World Bulletin / News Desk
U.S. Defense Secretary Ash Carter, who was sworn in on Tuesday, landed in Kabul on Saturday morning and met with Afghan President Muhammad Ashraf Ghani, Chief Executive Abdullah Abdullah, General John Campbell, the top U.S. commander in Afghanistan, and General Lloyd Austin, head of U.S. Central Command.
Addressing a press conference alongside President Ghani, Carter said no decisions have been made with regards to the troop withdrawal but President Barack Obama will discuss the U.S. military exit when President Ghani visits the White House next month.
Lauding the peaceful transfer of power in Kabul, he said the Afghan unity government offers new promise for a more effective partnership with Washington in stabilizing the country.
Carter did not describe in detail what changes Obama is considering to the U.S. military presence in Afghanistan.
Answering a question, the U.S. Defense Secretary added that a small number of ISIS militants are present in Afghanistan.
Before arriving in Kabul, Carter told reporters traveling with him that he’s going to Afghanistan to “make my own assessment of that progress and my own assessment of the way forward.”
The Afghan president thanked his U.S. counterpart for showing a readiness to rethink the troop withdrawal schedule considering the ground realities in Afghanistan.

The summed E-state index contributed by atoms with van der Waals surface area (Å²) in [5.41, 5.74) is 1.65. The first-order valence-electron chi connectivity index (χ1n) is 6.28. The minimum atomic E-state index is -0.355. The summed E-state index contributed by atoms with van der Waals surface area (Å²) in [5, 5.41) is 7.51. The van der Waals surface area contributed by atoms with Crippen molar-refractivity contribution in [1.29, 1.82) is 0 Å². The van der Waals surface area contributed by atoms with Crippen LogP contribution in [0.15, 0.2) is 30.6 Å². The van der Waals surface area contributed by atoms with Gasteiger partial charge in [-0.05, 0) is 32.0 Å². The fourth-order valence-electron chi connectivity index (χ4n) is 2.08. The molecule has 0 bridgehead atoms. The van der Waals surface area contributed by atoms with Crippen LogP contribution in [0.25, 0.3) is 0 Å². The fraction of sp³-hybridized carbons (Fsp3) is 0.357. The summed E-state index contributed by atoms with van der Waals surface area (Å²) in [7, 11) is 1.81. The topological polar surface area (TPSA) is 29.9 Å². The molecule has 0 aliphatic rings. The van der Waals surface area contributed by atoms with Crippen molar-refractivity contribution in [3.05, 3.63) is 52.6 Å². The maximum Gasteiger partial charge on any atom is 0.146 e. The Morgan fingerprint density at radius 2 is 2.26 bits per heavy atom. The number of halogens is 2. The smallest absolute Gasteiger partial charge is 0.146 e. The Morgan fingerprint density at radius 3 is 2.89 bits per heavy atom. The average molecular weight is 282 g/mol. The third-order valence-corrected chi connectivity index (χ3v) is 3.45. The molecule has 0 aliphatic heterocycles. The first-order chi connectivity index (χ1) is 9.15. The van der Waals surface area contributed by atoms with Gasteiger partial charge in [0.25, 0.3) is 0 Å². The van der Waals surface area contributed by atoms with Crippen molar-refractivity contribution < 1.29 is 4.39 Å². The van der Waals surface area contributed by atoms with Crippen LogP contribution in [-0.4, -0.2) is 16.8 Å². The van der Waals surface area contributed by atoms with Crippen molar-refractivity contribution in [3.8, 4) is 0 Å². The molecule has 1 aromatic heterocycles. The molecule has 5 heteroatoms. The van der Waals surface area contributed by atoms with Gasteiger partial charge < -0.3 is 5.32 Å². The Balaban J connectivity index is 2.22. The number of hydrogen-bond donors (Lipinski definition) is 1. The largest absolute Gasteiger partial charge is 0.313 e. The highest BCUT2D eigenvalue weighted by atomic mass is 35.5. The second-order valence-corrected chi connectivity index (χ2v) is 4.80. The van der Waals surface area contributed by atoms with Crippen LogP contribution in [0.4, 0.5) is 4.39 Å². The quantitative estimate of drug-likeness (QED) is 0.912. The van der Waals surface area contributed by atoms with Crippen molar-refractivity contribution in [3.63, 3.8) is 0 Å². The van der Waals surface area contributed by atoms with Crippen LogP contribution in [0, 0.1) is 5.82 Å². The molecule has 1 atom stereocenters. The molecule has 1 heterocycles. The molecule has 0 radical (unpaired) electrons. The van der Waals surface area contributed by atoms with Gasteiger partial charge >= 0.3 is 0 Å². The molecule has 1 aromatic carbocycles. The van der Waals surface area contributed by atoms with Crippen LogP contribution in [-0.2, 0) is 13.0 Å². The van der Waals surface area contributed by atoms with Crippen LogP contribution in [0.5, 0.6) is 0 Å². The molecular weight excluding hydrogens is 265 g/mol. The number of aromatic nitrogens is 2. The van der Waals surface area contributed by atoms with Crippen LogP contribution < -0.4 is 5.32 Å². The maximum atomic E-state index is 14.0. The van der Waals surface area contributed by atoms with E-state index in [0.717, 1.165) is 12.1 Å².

NATO’s 13-year combat mission in Afghanistan ended in December last year. Currently, a little over 11, 000 foreign troops, mostly Americans, are stationed in Afghanistan as part of NATO’s Resolute Support Program, aimed at training and assisting Afghan forces.
According to the current plan, half of the U.S. troops are to leave Afghanistan by the end of this year, a policy that has drawn sharp criticism from Republicans in Congress.
Carter is visiting Afghanistan following the deadliest year on record for Afghan security forces and civilians.
Ghani expressed optimism regarding peace talks with the Taliban to secure lasting peace in Afghanistan. On Friday, he lauded Pakistan’s efforts in this regard.
“We welcome the recent position Pakistan has taken in pronouncing Afghanistan’s enemy as Pakistan’s,” Ghani said in a statement.
Pakistani Interior Minister Chaudery Nissar has been quoted as saying that both countries are enjoying unprecedented levels of cooperation that could do wonders in their counter-terrorism drive.
There have been reports about the Taliban expressing willingness to resume the stalled peace dialogue with the Kabul government.